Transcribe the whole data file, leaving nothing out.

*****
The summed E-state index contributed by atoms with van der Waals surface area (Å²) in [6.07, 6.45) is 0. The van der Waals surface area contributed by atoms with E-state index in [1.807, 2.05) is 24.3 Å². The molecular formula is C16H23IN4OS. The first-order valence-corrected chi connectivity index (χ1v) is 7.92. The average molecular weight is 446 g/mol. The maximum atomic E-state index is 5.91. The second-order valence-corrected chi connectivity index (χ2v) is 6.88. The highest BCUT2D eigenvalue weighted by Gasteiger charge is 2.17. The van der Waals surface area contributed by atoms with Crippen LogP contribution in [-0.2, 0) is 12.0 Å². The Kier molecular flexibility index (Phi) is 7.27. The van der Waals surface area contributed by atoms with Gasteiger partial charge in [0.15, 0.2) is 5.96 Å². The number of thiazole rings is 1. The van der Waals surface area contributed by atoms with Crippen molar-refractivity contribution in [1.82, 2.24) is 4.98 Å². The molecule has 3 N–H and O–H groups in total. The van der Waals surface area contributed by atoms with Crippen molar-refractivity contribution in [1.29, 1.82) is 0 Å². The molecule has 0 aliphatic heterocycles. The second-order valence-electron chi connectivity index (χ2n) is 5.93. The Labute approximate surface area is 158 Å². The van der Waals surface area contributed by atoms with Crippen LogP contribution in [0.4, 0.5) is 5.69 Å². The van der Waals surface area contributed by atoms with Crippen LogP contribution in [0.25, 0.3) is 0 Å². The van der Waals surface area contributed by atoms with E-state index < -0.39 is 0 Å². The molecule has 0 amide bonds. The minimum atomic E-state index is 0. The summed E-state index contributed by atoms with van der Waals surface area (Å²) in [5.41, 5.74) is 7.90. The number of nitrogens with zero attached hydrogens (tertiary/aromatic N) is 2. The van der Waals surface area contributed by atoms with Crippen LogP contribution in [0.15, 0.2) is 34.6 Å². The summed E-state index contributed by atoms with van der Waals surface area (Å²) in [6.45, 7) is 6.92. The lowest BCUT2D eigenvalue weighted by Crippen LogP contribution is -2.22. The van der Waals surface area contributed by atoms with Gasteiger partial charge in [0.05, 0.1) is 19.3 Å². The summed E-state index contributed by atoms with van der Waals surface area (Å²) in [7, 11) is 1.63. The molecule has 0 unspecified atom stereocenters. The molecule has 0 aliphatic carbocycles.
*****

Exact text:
The summed E-state index contributed by atoms with van der Waals surface area (Å²) in [6.07, 6.45) is 0. The van der Waals surface area contributed by atoms with E-state index in [1.807, 2.05) is 24.3 Å². The molecular formula is C16H23IN4OS. The first-order valence-corrected chi connectivity index (χ1v) is 7.92. The average molecular weight is 446 g/mol. The maximum atomic E-state index is 5.91. The second-order valence-corrected chi connectivity index (χ2v) is 6.88. The highest BCUT2D eigenvalue weighted by Gasteiger charge is 2.17. The van der Waals surface area contributed by atoms with Crippen LogP contribution in [-0.2, 0) is 12.0 Å². The Kier molecular flexibility index (Phi) is 7.27. The van der Waals surface area contributed by atoms with Gasteiger partial charge in [0.15, 0.2) is 5.96 Å². The number of thiazole rings is 1. The van der Waals surface area contributed by atoms with Crippen molar-refractivity contribution in [1.82, 2.24) is 4.98 Å². The molecule has 3 N–H and O–H groups in total. The van der Waals surface area contributed by atoms with Crippen molar-refractivity contribution in [1.29, 1.82) is 0 Å². The molecule has 0 aliphatic heterocycles. The second-order valence-electron chi connectivity index (χ2n) is 5.93. The Labute approximate surface area is 158 Å². The van der Waals surface area contributed by atoms with Crippen LogP contribution in [0.4, 0.5) is 5.69 Å². The van der Waals surface area contributed by atoms with Crippen LogP contribution in [0.25, 0.3) is 0 Å². The van der Waals surface area contributed by atoms with E-state index < -0.39 is 0 Å². The molecule has 0 amide bonds. The minimum atomic E-state index is 0. The summed E-state index contributed by atoms with van der Waals surface area (Å²) in [5.41, 5.74) is 7.90. The number of nitrogens with zero attached hydrogens (tertiary/aromatic N) is 2. The van der Waals surface area contributed by atoms with Crippen LogP contribution in [0.15, 0.2) is 34.6 Å². The summed E-state index contributed by atoms with van der Waals surface area (Å²) in [6.45, 7) is 6.92. The lowest BCUT2D eigenvalue weighted by Crippen LogP contribution is -2.22. The van der Waals surface area contributed by atoms with Gasteiger partial charge in [0.05, 0.1) is 19.3 Å². The summed E-state index contributed by atoms with van der Waals surface area (Å²) in [7, 11) is 1.63. The molecule has 0 unspecified atom stereocenters. The molecule has 0 aliphatic carbocycles.